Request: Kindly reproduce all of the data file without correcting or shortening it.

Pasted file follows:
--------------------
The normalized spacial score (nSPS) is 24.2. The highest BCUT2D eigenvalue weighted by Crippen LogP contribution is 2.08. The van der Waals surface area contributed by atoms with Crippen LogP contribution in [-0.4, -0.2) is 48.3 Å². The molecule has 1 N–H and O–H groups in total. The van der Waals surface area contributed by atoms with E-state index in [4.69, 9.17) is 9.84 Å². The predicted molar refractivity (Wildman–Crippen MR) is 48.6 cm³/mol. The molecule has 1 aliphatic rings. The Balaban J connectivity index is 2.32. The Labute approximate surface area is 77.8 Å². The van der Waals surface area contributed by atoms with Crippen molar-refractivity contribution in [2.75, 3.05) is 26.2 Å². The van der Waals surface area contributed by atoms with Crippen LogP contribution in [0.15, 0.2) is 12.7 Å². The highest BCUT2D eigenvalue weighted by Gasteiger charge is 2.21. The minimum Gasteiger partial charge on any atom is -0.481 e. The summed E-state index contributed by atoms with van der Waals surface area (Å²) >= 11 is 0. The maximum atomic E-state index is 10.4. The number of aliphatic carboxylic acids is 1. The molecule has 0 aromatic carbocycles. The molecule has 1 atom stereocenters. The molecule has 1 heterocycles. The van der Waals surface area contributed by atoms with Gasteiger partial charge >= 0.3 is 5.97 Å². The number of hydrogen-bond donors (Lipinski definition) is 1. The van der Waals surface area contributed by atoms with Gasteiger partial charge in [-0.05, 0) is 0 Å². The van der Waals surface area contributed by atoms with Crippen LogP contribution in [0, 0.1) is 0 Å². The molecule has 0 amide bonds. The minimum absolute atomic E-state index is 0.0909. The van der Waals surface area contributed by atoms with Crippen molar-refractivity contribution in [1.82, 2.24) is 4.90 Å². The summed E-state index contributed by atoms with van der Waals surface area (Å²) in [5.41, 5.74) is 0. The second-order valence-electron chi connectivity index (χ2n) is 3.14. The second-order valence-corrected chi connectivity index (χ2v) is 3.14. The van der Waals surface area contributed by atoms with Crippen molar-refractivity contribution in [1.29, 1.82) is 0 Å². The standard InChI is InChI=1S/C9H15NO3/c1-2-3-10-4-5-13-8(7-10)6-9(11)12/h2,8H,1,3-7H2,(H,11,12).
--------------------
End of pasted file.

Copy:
The normalized spacial score (nSPS) is 24.2. The highest BCUT2D eigenvalue weighted by Crippen LogP contribution is 2.08. The van der Waals surface area contributed by atoms with Crippen LogP contribution in [-0.4, -0.2) is 48.3 Å². The molecule has 1 N–H and O–H groups in total. The van der Waals surface area contributed by atoms with E-state index in [4.69, 9.17) is 9.84 Å². The predicted molar refractivity (Wildman–Crippen MR) is 48.6 cm³/mol. The molecule has 1 aliphatic rings. The Balaban J connectivity index is 2.32. The Labute approximate surface area is 77.8 Å². The van der Waals surface area contributed by atoms with Crippen molar-refractivity contribution in [2.75, 3.05) is 26.2 Å². The van der Waals surface area contributed by atoms with Crippen LogP contribution in [0.15, 0.2) is 12.7 Å². The highest BCUT2D eigenvalue weighted by Gasteiger charge is 2.21. The minimum Gasteiger partial charge on any atom is -0.481 e. The summed E-state index contributed by atoms with van der Waals surface area (Å²) >= 11 is 0. The maximum atomic E-state index is 10.4. The number of aliphatic carboxylic acids is 1. The molecule has 0 aromatic carbocycles. The molecule has 1 atom stereocenters. The molecule has 1 heterocycles. The van der Waals surface area contributed by atoms with Gasteiger partial charge >= 0.3 is 5.97 Å². The number of hydrogen-bond donors (Lipinski definition) is 1. The van der Waals surface area contributed by atoms with Gasteiger partial charge in [-0.05, 0) is 0 Å². The van der Waals surface area contributed by atoms with Crippen LogP contribution in [0, 0.1) is 0 Å². The molecule has 0 amide bonds. The minimum absolute atomic E-state index is 0.0909. The van der Waals surface area contributed by atoms with Crippen molar-refractivity contribution in [1.82, 2.24) is 4.90 Å². The summed E-state index contributed by atoms with van der Waals surface area (Å²) in [5.41, 5.74) is 0. The second-order valence-electron chi connectivity index (χ2n) is 3.14. The second-order valence-corrected chi connectivity index (χ2v) is 3.14. The van der Waals surface area contributed by atoms with Crippen molar-refractivity contribution in [1.29, 1.82) is 0 Å². The standard InChI is InChI=1S/C9H15NO3/c1-2-3-10-4-5-13-8(7-10)6-9(11)12/h2,8H,1,3-7H2,(H,11,12).